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Cold Seasonal Salads

It’s early May as I write this, and at 1:00pm it’s still only a chilly 41 degrees outside. There’s no denying that it’s been an exceptionally cool and wet spring here in Wisconsin. Farmers have had trouble getting into the fields to plant on time, and that means we can expect our local season to be a bit delayed. All in all, we’re about two weeks behind where we might like to be this time of year, although a little change in the weather could go a long way toward helping us catch up—here’s hoping!

It’s Salad Season!
Lucky for us, most green leafy vegetables thrive in cool weather, so no matter how chilly the temperatures might be, June is still salad month in the Produce department. We’ll have a wide array of local ingredients that can be combined to make creative, delicious, and hearty salads that easily serve as the centerpiece of an early-summer meal.

Think out of the box with your locavore salads this month. We’ll have a huge selection of local greens to experiment with: lettuces, baby salad mix, arugula, spinach, dandelion greens, micro-greens, rapini (a.k.a. broccoli raab), baby bok choi, escarole, endive, Red Russian kale, mizuna... just to name a few! If you’re not sure what a particular green tastes like, just ask a Produce staffer—we’d be glad to give you a sample.

Once you’ve picked the greens for your salad, give it further personality by adding other fresh local ingredients like radishes, peas, sprouts, cucumbers, herbs, scallions, garlic scapes, steamed beets, raspberries... the sky is the limit. Nuts, cheeses, hard boiled eggs, meats, beans, and tofu or tempeh add protein to a main-dish salad, and don’t forget to toss some croutons on top!

The final decision in the making of any salad is the dressing. Homemade salad dressings are always the best, and at my house it’s usually a quick concoction of of oil, vinegar and herbs. Dressing should serve to enhance the flavors of the salad ingredients not overpower them, so when you’re dealing with the flavors of fresh local produce, a simple dressing is almost always better. I try to have a good diversity of oils and vinegars on hand so that I’m ready for whatever salad comes my way.

Here are a few of my favorite June salads

  • Bibb lettuce with fresh raspberries, red radishes, sugar snap peas, pecans, herb croutons, and Hook’s Blue Paradise cheese; dressed with local sunflower oil, white wine vinegar, and freshly ground black pepper.
  • Romaine lettuce with arugula, endive, fresh Mozzarella, grated Parmesan, chopped anchovies, and garlic scapes, dressed with balsamic vinegar, olive oil, fresh oregano, and basil.
  • Baby bok choi, mizuna, steamed golden beets, scallions, shunkyo radishes, slivered almonds, snow peas, and chow mein noodles with a vinaigrette of white wine vinegar, soy sauce, and sesame oil.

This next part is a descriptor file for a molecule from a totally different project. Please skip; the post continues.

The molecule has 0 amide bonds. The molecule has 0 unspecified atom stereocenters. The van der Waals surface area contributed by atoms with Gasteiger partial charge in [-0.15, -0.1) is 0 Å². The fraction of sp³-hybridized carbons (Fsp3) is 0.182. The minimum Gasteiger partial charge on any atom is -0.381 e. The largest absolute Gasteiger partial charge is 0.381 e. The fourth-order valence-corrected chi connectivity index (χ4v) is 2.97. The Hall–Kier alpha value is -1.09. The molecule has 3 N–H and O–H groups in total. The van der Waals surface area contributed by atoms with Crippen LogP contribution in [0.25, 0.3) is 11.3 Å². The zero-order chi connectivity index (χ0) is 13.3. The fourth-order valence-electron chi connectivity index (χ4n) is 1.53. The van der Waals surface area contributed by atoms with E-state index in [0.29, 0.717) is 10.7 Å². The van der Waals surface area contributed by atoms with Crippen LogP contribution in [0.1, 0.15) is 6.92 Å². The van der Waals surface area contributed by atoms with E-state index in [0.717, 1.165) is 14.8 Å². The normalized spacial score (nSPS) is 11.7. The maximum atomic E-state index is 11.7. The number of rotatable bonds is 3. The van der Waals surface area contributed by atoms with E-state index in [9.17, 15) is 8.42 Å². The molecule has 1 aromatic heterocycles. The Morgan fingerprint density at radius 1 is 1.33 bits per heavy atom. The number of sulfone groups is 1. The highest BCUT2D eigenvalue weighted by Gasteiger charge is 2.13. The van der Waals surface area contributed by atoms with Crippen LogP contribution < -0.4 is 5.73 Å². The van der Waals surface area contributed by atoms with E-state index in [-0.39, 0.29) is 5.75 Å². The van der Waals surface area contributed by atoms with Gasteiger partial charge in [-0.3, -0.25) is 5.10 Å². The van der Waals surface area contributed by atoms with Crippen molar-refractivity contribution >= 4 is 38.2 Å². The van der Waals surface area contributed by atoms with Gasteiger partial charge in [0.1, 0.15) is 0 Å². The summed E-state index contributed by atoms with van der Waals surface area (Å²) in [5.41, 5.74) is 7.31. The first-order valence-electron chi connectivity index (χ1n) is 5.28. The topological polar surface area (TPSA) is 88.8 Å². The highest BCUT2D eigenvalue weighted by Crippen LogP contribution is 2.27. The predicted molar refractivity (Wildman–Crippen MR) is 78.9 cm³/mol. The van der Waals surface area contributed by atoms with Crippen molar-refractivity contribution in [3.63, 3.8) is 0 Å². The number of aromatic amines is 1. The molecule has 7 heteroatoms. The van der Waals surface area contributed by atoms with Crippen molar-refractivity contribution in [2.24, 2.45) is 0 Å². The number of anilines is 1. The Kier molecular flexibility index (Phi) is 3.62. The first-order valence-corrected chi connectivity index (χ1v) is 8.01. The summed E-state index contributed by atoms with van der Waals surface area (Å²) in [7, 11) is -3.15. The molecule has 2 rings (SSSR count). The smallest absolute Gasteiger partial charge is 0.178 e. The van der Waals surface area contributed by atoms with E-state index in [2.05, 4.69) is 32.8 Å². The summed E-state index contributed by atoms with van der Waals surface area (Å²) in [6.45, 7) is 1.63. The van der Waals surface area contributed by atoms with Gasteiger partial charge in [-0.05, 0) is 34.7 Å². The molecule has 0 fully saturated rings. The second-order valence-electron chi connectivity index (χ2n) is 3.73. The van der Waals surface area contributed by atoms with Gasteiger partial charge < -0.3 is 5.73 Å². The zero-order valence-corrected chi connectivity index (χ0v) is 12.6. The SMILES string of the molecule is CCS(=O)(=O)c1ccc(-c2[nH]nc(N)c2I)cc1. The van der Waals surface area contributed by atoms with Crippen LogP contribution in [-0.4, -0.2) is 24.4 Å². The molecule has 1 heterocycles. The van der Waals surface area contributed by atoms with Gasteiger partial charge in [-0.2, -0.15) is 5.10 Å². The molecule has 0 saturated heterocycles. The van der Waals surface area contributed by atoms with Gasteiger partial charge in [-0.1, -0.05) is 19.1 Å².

Imported Apples
One of the most common questions we hear in Produce this time of year is regarding our apples. Why, when there are so many good domestic apples available through most of the year, do we source apples from New Zealand and Argentina in the summer time?
The answer is a global one–literally. Because of the tilt in the Earth’s axis the seasons in the southern hemisphere are opposite from ours. In order for apples and other similar tree fruit to produce a crop, they demand a climate that features cold winters and warm summers. We have such a climate here in the upper Midwest, and they have a very similar climate in countries like Argentina and New Zealand, except that their seasons are opposite from ours.

No matter what hemisphere you live in, apples are picked in the fall. They are kept in cold storage, and by the time summer comes around, our domestic apple crop is getting pretty darn old. Even in state-of-the-art storage facilities, as apples age they become soft, mealy, and more prone to rotting–not exactly the qualities we’re looking for! This is when the southern hemisphere comes to the rescue with freshly picked apples from their autumn (our spring) crop.

Though it seems that the carbon footprint of these world-traveling apples must be huge, in fact the barges they are shipped on are about the most efficient means of travel around. When you compare them to the energy used by the controlled-atmosphere storage facilities that domestic apples are kept in, the fresh Southern Hemisphere apples can sometimes even come out ahead.

If you prefer to eat fruit from closer to home, this is the month of berries. Local strawberries are at their peak, and the early season raspberries are here too. In just a few short months our local and domestic apple and pear season will begin all over again!